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MEMORIES
 
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 Coatbridge and villages Cinema History

See Airdrie Cinemas

See Slideshow of Cinema Programmes below

 

The Cinema in Bank St (c1920)
opened 1913 closed and demolished mid 1960s.

 

 The Theatre Royal in Main St. C1905
opened as a live theatre in1875 was the venue for professional variety acts, changed to a full time cinema 1938,
closed 09/08/1958 and demolished 1966.

In Andrew Miller's 'The Rise and Progress of Coatbridge' he writes:- "The Adelphi Theatre, which may now be considered an established institution, was erected in September 1863. The proprietors are Messrs David Prince Miller and Walter Edwin. The structure is built of wood and stands on that site locally known as "Robin Boss`s Haugh." The whole building is 120 feet long by 45 feet broad, and fitted up with a gallery, pit, and side boxes, giving accommodation to about 1500 of an audience. The stage is 30 x 45 feet, well fitted up, with internal arrangements for machinery etc.'

Tthe Theatre Royal opened in September 1875. The detailed descriptions of it in the Glasgow Herald on its opening day conveys an idea of its size: - "The theatre is 100 feet long and 52 feet wide, with seating for 2000, and space for 500 more... in its pit, two horse-shoe shape galleries, the circle also having boxes at the rear.

It was a busy venue for pantomime, dramas, and variety, and received annual visits from the Arthur Lloyd's Company in the 1880s and 90s. In 1907 when Fred Karno`s Mumming Brothers appeared they included a young Charlie Chaplin.

On October 1890 a special meeting of the Coatbridge Dean of Guild Court was held to review an accident at the Theatre Royal on 18th October when part of the gallery collapsed due to dry rot,

The members, consisting of Dean of Guild Wilson, Vice Dean Thomas Gilchrist, Mr Mitchell (master of works}, and Mr John. M. Alston (town clerk), visited the scene of the accident. Leaving this, a most minute examination of the supports on the other landings was made. All were more or less affected with rot, and, under the circumstances, the Court had no alternative but to declare that the wood in every case should be removed and that iron girders must be substituted; that the gallery should be closed in the meantime; and that after these alterations had been carried out an examination of the theatre should be made. The interior of the Theatre was later reinstated after a fire in 1900.

In 1938 the Royal changed to being a cinema until its closure in August 1958, being demolished in 1966.

Below is a poster of the Theatre Royal - courtesy of John White collection

 


 Another view of The Theatre Royal in Main St.

Notice the barbers shop on the left? I still hear the story of numerous boys getting money for a haircut and using it to go the Theatre Royal instead!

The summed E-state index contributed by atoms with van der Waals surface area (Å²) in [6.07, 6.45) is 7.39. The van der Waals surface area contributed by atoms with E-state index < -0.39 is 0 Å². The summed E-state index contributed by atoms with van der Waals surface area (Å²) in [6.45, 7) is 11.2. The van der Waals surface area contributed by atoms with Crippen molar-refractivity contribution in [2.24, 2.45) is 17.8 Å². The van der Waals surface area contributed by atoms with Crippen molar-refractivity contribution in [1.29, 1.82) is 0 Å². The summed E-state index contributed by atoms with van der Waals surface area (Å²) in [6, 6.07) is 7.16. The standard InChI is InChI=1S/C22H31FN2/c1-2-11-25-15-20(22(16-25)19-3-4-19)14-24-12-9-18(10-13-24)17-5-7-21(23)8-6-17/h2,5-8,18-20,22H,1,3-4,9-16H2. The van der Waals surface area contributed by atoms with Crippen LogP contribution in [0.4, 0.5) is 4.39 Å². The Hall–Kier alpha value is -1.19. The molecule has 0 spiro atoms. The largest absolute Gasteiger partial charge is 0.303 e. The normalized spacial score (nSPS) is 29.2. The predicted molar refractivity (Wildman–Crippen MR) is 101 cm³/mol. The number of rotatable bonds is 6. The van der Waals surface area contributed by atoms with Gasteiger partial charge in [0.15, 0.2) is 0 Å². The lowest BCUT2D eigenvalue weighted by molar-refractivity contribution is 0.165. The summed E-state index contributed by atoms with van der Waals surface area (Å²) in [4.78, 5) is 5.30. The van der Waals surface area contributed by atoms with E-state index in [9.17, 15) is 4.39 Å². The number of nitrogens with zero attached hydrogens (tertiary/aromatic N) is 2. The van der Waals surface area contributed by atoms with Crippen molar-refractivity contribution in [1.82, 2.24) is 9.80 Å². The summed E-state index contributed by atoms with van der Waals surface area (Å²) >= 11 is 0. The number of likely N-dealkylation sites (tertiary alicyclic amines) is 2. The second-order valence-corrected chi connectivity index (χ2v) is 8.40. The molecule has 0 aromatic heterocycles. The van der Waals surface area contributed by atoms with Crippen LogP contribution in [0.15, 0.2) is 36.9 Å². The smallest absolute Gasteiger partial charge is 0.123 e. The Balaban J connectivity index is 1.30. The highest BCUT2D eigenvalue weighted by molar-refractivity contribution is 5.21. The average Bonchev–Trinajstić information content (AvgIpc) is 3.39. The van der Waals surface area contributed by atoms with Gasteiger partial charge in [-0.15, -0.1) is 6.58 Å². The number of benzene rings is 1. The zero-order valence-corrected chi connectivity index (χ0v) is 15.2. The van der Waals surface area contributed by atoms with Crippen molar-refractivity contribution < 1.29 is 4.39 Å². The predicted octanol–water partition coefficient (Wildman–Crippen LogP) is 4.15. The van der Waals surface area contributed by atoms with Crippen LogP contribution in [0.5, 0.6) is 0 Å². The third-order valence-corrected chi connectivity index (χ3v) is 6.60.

3d (1p) for the wooden-benched Hens Roost balcony
.


The Garden cinema in Whifflet where generally there was more action in the stalls than on the screen. Opened as Garden with a small circle. Had nearly 1000 seats. Closed 1960s.  see Programs


The Regal cinema off the Fountain way opened 1936 seating 1958 patrons, closed 1983 now a snooker hall 


The Odeon - c1955

The Empire - between the unemployment office (the Dole) (the Buroo),   East End Timber, and the Telephone Exchange - opened October 1912 as a live theatre. It became mainly a cinema in 1920 when it was bought by the Singleton circuit who later sold it in 1936 to the Odeon group.  It was renamed the Odeon, closed September 1976 and demolished.
Odeon C1949
courtesy of mawgrim


The BBs (BB Picture House) in Water St closed circa 1956 -demolished  The space was replaced by Galbraith's Supermarket
The entrance for BBs would have been on Water St - to left of the Supermarket.

Bennell's name will always be associated with the famous 'BB Pictures' (Bright and Beautiful). He originated from Manchester, becoming a travelling salesman for Sidney Carter's Pictures during the early 1900s, before deciding to enter into business on his own, choosing Scotland as his base. On the 23rd December 1907 Bennell opened Wellington Palace, Commercial Road, Glasgow as his first exhibition of Animated Pictures, and BB Pictures was launched.

A hallmark of the BB's were his special sound effects from behind the screen, such as the use of car horns and coconuts (horses hooves!!). He also read out dialogue from the side of the screen for the benefit of the audience. BB Pictures was soon to be hailed as a Glasgow favourite especially amongst children. Bennell extended his number of premises to include the Gaiety Theatre at Anderston Cross, Glasgow, the Palace and the Empire in Dundee, all in 1909 and later to Edinburgh, Airdrie, Perth and Greenock. His programmes, which he chose himself, were associated with quality, and film such as The Rent Collector and If Women Were Policemen were shown with additional explanatory notes by Bennell. He was also known for providing a good deal of variety to the shows he offered.

He was considered to have been one of the great initiators of the Saturday Matinee which attracted audiences of 2-3000 to his afternoon shows at Wellington Palace. The children's performances began with singing the BB Pictures song:

"BB Pictures, they're alright
Come and see them every night
We will sing with all our might
BB Pictures they're alright".

Courtesy of Scottish screen archives

 

Some 1954/1954 programs for The Cinema, The Garden (Whifflet Cinema),  New Cinema Airdrie -

Glenboig Cinema

The Glenboig Cinema closed in 1958 and lay empty until 1960 when it was taken over by A Gray and Son - to be used as their company premises

 


Cinema programs supplied by Sam McCabe


Article and information supplied by Tom Frew

 
 

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